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Positive for skilled workers

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By Guidy Mamann: This is a case where the rules can cause real problems, even if you have an unexpected occurence, such as an illness.

Q.: I successfully applied as a skilled worker without a lawyer.

I booked my flight to Canada for two days prior to the expiry of my permanent immigration visa.
Unfortunately, I got sick just before my departure and was unable to travel.

I took the flight a week after the expiry of my permanent residence visa and after I had begun to feel better. However, when I arrived in Canada my immigration was canceled in spite of all the documentation I had concerning my health problem. I was told to contact the visa post. When I called, they told me there is not much that can be done and that I would have to apply for permanent residency again. What can I do now? Is there any possible way to get the visa extended? I have documentation of my tickets and the hospital.

A: You applied legally, waited patiently for about three years, and met all of our criteria for permanent residence.

Although you have done nothing wrong, except perhaps to have gotten sick near the time you planned to immigrate to Canada, our immigration laws are nonetheless quite rigid in these circumstances.
Why? I'm not sure.

The immigration department's manual is pretty clear. “A person who presents an expired or cancelled permanent resident visa cannot be authorized to enter Canada as a permanent resident.” Period!

Not only that, it is likely that you will end up with a removal order because you appeared at a Canadian port-of-entry seeking to establish yourself here as a permanent resident without having a valid permanent resident visa in hand.

As for the possibility of extending your visa, this is what the manual has to say. “The validity of a permanent resident visa may not be extended. Nor can replacement visas be issued with a new validity date. If foreign nationals do not use their visas, they must make a new application for a permanent residence visa. They must also pay a new application processing fee. If they have paid a right of permanent resident fee, they do not need to pay it again.”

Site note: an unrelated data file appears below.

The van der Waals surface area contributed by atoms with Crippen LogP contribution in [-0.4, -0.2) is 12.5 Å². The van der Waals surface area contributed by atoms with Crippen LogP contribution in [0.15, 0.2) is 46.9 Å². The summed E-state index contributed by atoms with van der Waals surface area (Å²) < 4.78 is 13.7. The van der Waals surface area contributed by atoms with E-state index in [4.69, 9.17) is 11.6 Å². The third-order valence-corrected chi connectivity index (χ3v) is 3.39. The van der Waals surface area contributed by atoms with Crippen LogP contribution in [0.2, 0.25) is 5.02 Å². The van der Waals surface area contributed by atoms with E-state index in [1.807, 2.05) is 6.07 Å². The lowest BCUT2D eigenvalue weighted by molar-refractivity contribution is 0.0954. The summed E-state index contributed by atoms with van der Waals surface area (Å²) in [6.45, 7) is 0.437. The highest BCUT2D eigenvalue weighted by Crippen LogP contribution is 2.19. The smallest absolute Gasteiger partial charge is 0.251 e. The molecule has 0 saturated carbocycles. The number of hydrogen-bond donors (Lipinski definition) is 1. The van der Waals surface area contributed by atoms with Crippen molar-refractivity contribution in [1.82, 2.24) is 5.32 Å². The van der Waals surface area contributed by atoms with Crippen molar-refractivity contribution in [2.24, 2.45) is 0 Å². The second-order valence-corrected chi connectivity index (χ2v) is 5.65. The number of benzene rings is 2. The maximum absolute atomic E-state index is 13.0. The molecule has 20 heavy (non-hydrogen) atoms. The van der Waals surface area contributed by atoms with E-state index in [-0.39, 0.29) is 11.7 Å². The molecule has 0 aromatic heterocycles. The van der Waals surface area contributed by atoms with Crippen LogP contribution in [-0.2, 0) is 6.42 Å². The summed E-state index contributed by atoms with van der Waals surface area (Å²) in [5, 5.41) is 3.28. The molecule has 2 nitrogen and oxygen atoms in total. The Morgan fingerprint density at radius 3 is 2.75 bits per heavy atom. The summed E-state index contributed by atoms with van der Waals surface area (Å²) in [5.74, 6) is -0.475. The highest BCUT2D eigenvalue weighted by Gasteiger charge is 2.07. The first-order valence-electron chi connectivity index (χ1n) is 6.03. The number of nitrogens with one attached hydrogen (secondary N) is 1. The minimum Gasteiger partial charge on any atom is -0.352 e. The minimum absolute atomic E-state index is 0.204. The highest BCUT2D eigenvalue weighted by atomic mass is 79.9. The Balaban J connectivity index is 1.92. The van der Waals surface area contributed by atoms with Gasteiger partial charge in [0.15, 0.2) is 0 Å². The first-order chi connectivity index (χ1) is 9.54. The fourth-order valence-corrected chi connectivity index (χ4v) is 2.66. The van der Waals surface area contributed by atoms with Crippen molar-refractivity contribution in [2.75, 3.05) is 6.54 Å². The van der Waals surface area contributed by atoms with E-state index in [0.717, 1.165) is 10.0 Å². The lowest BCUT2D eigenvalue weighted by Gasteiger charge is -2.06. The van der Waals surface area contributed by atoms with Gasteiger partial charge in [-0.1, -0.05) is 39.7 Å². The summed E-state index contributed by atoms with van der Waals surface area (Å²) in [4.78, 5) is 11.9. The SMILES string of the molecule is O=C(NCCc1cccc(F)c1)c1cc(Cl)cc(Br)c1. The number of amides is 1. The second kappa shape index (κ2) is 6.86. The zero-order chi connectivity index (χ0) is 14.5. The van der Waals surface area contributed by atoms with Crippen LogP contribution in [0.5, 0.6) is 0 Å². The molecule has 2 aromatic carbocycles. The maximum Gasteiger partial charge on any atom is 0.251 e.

An exception is made for those who, for reasons beyond their control, receive visas that are valid for less than two months. If they cannot travel before their visas expire, officers can re-issue medical instructions etc. and a new visa will be issued when the requirement has been met again.
This however, doesn’t seem to apply to you.

Normally, a foreign national who holds a permanent resident visa and against whom a removal order has been made can appeal to the Immigration and Refugee Board. However, there is case law which strongly suggests that the Board would not have jurisdiction to hear your appeal since you are not a holder of a permanent resident visa since yours had expired.

Had you sought the advice of a lawyer earlier you might have been advised not to cut your departure so close to your visa expiry date. Having done so, you would have been strongly urged to get on the plane if at all possible.

Now, your most likely chance for success would be to simply start again and wait another three years or so.

Sad, isn’t it?

Guidy Mamann practices law in Toronto at Mamann & Associates and is certified by the Law Society of Upper Canada as an immigration specialist. Reach him confidentially at 416-862-0000 or at .

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